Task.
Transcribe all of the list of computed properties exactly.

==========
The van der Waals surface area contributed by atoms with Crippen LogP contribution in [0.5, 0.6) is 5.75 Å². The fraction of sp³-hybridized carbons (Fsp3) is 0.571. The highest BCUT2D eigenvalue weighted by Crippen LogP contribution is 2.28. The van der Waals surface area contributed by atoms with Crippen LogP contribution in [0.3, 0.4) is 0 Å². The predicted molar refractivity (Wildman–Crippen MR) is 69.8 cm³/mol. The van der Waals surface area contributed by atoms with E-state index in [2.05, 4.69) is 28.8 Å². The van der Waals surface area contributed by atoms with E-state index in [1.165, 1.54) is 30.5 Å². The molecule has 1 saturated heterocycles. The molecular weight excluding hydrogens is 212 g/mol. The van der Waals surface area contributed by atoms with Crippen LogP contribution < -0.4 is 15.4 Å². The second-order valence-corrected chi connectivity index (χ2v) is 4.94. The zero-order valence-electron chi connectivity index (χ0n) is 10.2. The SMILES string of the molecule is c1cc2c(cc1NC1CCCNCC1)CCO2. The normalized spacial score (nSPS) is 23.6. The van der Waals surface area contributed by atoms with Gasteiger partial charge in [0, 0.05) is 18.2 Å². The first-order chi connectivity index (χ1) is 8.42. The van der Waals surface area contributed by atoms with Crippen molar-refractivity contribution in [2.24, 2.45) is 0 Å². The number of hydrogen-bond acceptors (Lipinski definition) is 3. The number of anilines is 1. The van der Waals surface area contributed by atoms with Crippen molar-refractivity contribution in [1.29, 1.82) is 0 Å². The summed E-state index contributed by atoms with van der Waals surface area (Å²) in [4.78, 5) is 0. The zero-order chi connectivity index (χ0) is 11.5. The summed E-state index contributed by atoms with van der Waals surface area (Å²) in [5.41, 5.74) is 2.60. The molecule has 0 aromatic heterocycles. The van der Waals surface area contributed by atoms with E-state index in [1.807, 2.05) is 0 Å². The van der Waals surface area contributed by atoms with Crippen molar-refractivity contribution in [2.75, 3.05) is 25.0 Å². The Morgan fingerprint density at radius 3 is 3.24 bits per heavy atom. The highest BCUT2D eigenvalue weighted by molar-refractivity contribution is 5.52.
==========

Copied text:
The van der Waals surface area contributed by atoms with Crippen LogP contribution in [0.5, 0.6) is 5.75 Å². The fraction of sp³-hybridized carbons (Fsp3) is 0.571. The highest BCUT2D eigenvalue weighted by Crippen LogP contribution is 2.28. The van der Waals surface area contributed by atoms with Crippen LogP contribution in [0.3, 0.4) is 0 Å². The predicted molar refractivity (Wildman–Crippen MR) is 69.8 cm³/mol. The van der Waals surface area contributed by atoms with E-state index in [2.05, 4.69) is 28.8 Å². The van der Waals surface area contributed by atoms with E-state index in [1.165, 1.54) is 30.5 Å². The molecule has 1 saturated heterocycles. The molecular weight excluding hydrogens is 212 g/mol. The van der Waals surface area contributed by atoms with Crippen LogP contribution < -0.4 is 15.4 Å². The second-order valence-corrected chi connectivity index (χ2v) is 4.94. The zero-order valence-electron chi connectivity index (χ0n) is 10.2. The SMILES string of the molecule is c1cc2c(cc1NC1CCCNCC1)CCO2. The normalized spacial score (nSPS) is 23.6. The van der Waals surface area contributed by atoms with Gasteiger partial charge in [0, 0.05) is 18.2 Å². The first-order chi connectivity index (χ1) is 8.42. The van der Waals surface area contributed by atoms with Crippen molar-refractivity contribution in [2.24, 2.45) is 0 Å². The number of hydrogen-bond acceptors (Lipinski definition) is 3. The number of anilines is 1. The van der Waals surface area contributed by atoms with Crippen molar-refractivity contribution in [1.29, 1.82) is 0 Å². The summed E-state index contributed by atoms with van der Waals surface area (Å²) in [4.78, 5) is 0. The zero-order chi connectivity index (χ0) is 11.5. The summed E-state index contributed by atoms with van der Waals surface area (Å²) in [5.41, 5.74) is 2.60. The molecule has 0 aromatic heterocycles. The van der Waals surface area contributed by atoms with E-state index in [1.807, 2.05) is 0 Å². The van der Waals surface area contributed by atoms with Crippen molar-refractivity contribution in [2.75, 3.05) is 25.0 Å². The Morgan fingerprint density at radius 3 is 3.24 bits per heavy atom. The highest BCUT2D eigenvalue weighted by molar-refractivity contribution is 5.52.